Stacy Wolf, Director New York State Government Affairs and Public Policy, ASPCA
STATE LAW – Beware of Breed Bans
The evening news and daily papers have a voracious appetite for the high drama of dog attacks. Inevitably, media attention raises concerns for public safety—concerns that sometimes lead municipalities to propose measures that would ban or restrict ownership of certain breeds—most commonly pit bulls. These “breed-specific” bans, which draw no distinction between a dog who has attacked a person and a dog who is entirely friendly, will not make our communities safer. In fact, these laws do more harm than good. They condemn even well-behaved dogs to death because shelters are prohibited from adopting them to members of the community. Responsible people who already own friendly dogs of a banned breed can be deprived of beloved pets—as well as their constitutional right to due process of law.
Why won’t breed-specific bans solve the problem of aggressive dogs in our communities? Because they focus on the dog, rather than on the dog owner. It is people who do not adequately control their dogs, and those who train dogs to be aggressive, who are the problem. Their activities are already against the law in most jurisdictions. In New York State, training dogs to fight is a felony, lesser acts surrounding such training are misdemeanors and failing to supervise a “dangerous dog” who injures or kills a person or another animal carries severe consequences. [Diane Jessup, author of The Dog Who Spoke With Gods, a powerful new novel about a pit bull in medical research, says that what we really need is “dangerous-owner” laws.—Ed.]
What will help make our communities safer is enforcing existing laws and supporting legislation, such as a bill now pending in New York (A.2688/S.1815) that would make it easier to prosecute animal fighting offenses. Banning a breed that is favored for fighting will only drive these activities further underground, making detection by law enforcement that much more difficult. And those who are involved in these illegal and inhumane pastimes will simply replace the pit bull with a breed that isn’t banned.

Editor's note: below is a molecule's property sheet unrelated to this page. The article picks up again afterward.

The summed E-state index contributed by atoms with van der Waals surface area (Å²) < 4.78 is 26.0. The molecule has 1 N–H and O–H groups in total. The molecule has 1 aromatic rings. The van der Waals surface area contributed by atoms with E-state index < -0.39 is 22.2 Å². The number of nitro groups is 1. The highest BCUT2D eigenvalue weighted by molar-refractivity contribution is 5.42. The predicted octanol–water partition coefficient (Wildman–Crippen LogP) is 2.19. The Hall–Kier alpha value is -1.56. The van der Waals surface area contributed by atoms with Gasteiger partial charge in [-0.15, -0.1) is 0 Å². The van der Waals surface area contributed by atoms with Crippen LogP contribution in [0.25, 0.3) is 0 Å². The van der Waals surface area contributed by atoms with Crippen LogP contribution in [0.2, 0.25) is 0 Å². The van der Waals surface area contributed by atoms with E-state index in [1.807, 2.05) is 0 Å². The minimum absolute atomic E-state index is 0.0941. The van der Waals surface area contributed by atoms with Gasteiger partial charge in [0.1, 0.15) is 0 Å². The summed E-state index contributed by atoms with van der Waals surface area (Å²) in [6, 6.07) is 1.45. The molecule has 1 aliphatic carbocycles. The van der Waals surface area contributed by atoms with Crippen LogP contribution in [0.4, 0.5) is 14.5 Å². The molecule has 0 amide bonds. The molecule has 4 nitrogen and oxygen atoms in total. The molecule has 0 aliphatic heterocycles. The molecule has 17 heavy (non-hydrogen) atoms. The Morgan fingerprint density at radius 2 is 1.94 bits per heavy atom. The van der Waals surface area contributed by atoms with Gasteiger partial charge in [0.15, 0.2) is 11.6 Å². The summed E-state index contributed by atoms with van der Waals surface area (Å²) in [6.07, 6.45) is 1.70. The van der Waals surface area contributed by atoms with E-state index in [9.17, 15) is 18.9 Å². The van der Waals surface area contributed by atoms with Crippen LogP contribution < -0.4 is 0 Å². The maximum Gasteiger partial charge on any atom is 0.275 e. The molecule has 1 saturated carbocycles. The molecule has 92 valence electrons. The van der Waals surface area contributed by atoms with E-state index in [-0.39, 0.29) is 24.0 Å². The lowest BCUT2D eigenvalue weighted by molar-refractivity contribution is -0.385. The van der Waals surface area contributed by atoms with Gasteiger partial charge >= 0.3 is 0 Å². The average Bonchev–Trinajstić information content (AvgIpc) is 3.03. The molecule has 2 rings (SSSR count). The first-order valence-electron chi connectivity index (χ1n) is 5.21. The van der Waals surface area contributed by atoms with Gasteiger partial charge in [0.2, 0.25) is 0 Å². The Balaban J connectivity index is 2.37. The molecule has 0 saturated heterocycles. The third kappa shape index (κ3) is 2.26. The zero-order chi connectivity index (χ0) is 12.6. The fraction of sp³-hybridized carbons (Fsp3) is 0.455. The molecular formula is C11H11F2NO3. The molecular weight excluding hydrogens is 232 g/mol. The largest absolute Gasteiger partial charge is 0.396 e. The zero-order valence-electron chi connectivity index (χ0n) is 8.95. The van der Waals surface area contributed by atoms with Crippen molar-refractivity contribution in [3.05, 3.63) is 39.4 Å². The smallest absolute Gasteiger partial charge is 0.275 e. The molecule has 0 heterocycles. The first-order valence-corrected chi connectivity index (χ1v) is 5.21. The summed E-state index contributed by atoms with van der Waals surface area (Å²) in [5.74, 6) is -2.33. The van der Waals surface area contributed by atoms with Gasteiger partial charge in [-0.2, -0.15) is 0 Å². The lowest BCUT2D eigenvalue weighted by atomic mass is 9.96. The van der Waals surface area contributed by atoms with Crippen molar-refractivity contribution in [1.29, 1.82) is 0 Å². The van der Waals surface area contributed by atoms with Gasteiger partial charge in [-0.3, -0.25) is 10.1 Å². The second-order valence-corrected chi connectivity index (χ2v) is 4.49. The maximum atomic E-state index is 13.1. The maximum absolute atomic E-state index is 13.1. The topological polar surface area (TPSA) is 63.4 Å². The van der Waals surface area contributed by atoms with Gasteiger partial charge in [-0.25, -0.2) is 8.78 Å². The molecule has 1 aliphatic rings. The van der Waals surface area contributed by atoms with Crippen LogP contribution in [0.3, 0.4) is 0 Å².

While people who behave irresponsibly with their dogs should be held accountable for their actions, responsible owners of friendly, socialized dogs should not be punished because their dogs are a particular breed. Indeed, because dogs are still deemed property under the law, depriving an owner of his dog based on breed alone clearly violates the due process provisions of the Constitution, ensuring prolonged and costly legal proceedings in the wake of breed-specific legislation. At their simplest, laws that ban or restrict an entire breed en masse, without regard for the actions of individual dogs, are fundamentally unfair.
Recognizing that breed-specific laws are ineffective and unfair, some states, such as New York, prohibit them by statute. Other, local governments that have passed breed-specific laws, such as those in Cincinnati and in Prince George’s County (MD), either have or are considering repealing them because they do not accomplish their intended purpose. Still, municipalities respond to the latest dog attack story on the news by attempting to pass laws that ban specific breeds outright or restrict their ownership, such as by requiring muzzles when off the owner’s property (this was recently proposed, but defeated, in San Francisco), or exorbitant levels of liability insurance coverage. The latter is equivalent to an outright ban, given the widespread and entirely legal insurance company practice of denying coverage based on breed.
When such laws are enacted, the most tragic victims are the innocent young pit bulls or other targeted breeds who are awaiting adoption in shelters. Shelters already face a daunting task in finding homes for their charges. Add to that a ban on ownership of a particular breed, and the result is the needless euthanasia of healthy, adoptable animals merely because they happen to be pit bulls, Rottweilers or whichever breed is next to make the evening news. Lawmakers must be made to understand that breed-specific laws are effective at achieving only one, unacceptable outcome: the death of friendly dogs who’ve done no harm.
MODEL BILL AVAILABLE
The ASPCA was instrumental in drafting a model, non-breed specific dangerous dog law for New York State. Copies of this bill are available by contacting ASPCA Government Affairs and Public Policy, 424 E. 92nd Street, NY, NY 10128; (212) 876-7700, ext. 4550; email@example.com.
Stacy Wolf is director of the New York State Government Affairs and Public Policy office in Albany, NY.
© 2001 ASPCA
ASPCA Animal Watch – Spring 2001
424 East 92nd St.
New York, NY 10128-6804